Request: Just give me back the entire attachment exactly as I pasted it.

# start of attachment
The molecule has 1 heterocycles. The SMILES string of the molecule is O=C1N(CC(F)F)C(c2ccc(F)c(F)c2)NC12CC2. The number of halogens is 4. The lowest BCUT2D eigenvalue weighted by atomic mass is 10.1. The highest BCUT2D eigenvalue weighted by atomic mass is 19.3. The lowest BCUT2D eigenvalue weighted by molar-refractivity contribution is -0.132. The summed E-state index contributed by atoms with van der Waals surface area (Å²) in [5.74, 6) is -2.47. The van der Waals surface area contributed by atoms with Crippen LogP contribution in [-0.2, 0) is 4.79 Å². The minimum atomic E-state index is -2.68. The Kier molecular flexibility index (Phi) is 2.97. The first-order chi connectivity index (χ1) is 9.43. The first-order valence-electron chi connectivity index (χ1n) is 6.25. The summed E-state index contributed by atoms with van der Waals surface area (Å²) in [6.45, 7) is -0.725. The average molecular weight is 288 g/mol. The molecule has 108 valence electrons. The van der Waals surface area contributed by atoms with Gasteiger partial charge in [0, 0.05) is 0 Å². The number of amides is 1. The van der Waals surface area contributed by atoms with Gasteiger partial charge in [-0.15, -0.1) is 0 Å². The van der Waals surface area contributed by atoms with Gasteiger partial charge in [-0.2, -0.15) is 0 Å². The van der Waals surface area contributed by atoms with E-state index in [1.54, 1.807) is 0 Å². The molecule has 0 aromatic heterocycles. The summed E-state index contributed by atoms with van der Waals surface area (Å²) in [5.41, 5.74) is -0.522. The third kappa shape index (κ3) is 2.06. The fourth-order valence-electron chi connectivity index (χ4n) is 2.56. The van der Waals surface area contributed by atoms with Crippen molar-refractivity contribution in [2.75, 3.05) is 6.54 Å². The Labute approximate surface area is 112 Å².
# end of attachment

The molecule has 1 heterocycles. The SMILES string of the molecule is O=C1N(CC(F)F)C(c2ccc(F)c(F)c2)NC12CC2. The number of halogens is 4. The lowest BCUT2D eigenvalue weighted by atomic mass is 10.1. The highest BCUT2D eigenvalue weighted by atomic mass is 19.3. The lowest BCUT2D eigenvalue weighted by molar-refractivity contribution is -0.132. The summed E-state index contributed by atoms with van der Waals surface area (Å²) in [5.74, 6) is -2.47. The van der Waals surface area contributed by atoms with Crippen LogP contribution in [-0.2, 0) is 4.79 Å². The minimum atomic E-state index is -2.68. The Kier molecular flexibility index (Phi) is 2.97. The first-order chi connectivity index (χ1) is 9.43. The first-order valence-electron chi connectivity index (χ1n) is 6.25. The summed E-state index contributed by atoms with van der Waals surface area (Å²) in [6.45, 7) is -0.725. The average molecular weight is 288 g/mol. The molecule has 108 valence electrons. The van der Waals surface area contributed by atoms with Gasteiger partial charge in [0, 0.05) is 0 Å². The number of amides is 1. The van der Waals surface area contributed by atoms with Gasteiger partial charge in [-0.15, -0.1) is 0 Å². The van der Waals surface area contributed by atoms with Gasteiger partial charge in [-0.2, -0.15) is 0 Å². The van der Waals surface area contributed by atoms with E-state index in [1.54, 1.807) is 0 Å². The molecule has 0 aromatic heterocycles. The summed E-state index contributed by atoms with van der Waals surface area (Å²) in [5.41, 5.74) is -0.522. The third kappa shape index (κ3) is 2.06. The fourth-order valence-electron chi connectivity index (χ4n) is 2.56. The van der Waals surface area contributed by atoms with Crippen molar-refractivity contribution in [2.75, 3.05) is 6.54 Å². The Labute approximate surface area is 112 Å².